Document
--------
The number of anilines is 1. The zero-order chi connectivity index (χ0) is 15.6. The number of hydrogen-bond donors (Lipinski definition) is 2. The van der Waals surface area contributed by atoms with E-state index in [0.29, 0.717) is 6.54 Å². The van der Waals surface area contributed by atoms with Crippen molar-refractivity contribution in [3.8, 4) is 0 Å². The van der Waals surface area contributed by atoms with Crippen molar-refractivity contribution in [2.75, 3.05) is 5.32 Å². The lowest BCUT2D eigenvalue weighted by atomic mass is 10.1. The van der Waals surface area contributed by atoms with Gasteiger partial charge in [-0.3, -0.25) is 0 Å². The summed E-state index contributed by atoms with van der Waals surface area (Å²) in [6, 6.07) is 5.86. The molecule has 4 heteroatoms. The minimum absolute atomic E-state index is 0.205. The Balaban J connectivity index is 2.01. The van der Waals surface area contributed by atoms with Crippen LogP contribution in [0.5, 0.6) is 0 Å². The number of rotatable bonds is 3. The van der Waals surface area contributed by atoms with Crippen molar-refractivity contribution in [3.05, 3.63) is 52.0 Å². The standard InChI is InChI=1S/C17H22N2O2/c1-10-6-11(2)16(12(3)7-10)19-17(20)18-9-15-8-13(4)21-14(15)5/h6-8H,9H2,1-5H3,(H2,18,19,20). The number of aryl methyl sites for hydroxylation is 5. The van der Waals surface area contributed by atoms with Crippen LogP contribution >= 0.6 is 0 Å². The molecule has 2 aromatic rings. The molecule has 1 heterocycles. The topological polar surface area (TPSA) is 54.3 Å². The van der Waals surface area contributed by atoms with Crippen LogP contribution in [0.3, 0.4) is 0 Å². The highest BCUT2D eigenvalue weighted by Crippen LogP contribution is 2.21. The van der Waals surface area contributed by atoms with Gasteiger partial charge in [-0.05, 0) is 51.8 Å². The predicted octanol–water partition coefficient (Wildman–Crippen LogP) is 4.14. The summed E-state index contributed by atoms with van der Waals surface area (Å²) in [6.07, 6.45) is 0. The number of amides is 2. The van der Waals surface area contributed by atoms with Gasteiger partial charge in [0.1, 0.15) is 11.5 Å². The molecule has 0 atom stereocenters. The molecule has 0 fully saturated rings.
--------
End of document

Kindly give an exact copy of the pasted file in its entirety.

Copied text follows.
The number of anilines is 1. The zero-order chi connectivity index (χ0) is 15.6. The number of hydrogen-bond donors (Lipinski definition) is 2. The van der Waals surface area contributed by atoms with E-state index in [0.29, 0.717) is 6.54 Å². The van der Waals surface area contributed by atoms with Crippen molar-refractivity contribution in [3.8, 4) is 0 Å². The van der Waals surface area contributed by atoms with Crippen molar-refractivity contribution in [2.75, 3.05) is 5.32 Å². The lowest BCUT2D eigenvalue weighted by atomic mass is 10.1. The van der Waals surface area contributed by atoms with Gasteiger partial charge in [-0.3, -0.25) is 0 Å². The summed E-state index contributed by atoms with van der Waals surface area (Å²) in [6, 6.07) is 5.86. The molecule has 4 heteroatoms. The minimum absolute atomic E-state index is 0.205. The Balaban J connectivity index is 2.01. The van der Waals surface area contributed by atoms with Crippen LogP contribution in [0.5, 0.6) is 0 Å². The number of rotatable bonds is 3. The van der Waals surface area contributed by atoms with Crippen molar-refractivity contribution in [3.05, 3.63) is 52.0 Å². The standard InChI is InChI=1S/C17H22N2O2/c1-10-6-11(2)16(12(3)7-10)19-17(20)18-9-15-8-13(4)21-14(15)5/h6-8H,9H2,1-5H3,(H2,18,19,20). The number of aryl methyl sites for hydroxylation is 5. The van der Waals surface area contributed by atoms with Crippen LogP contribution >= 0.6 is 0 Å². The molecule has 2 aromatic rings. The molecule has 1 heterocycles. The topological polar surface area (TPSA) is 54.3 Å². The van der Waals surface area contributed by atoms with Crippen LogP contribution in [0.3, 0.4) is 0 Å². The highest BCUT2D eigenvalue weighted by Crippen LogP contribution is 2.21. The van der Waals surface area contributed by atoms with Gasteiger partial charge in [-0.05, 0) is 51.8 Å². The predicted octanol–water partition coefficient (Wildman–Crippen LogP) is 4.14. The summed E-state index contributed by atoms with van der Waals surface area (Å²) in [6.07, 6.45) is 0. The number of amides is 2. The van der Waals surface area contributed by atoms with Gasteiger partial charge in [0.1, 0.15) is 11.5 Å². The molecule has 0 atom stereocenters. The molecule has 0 fully saturated rings.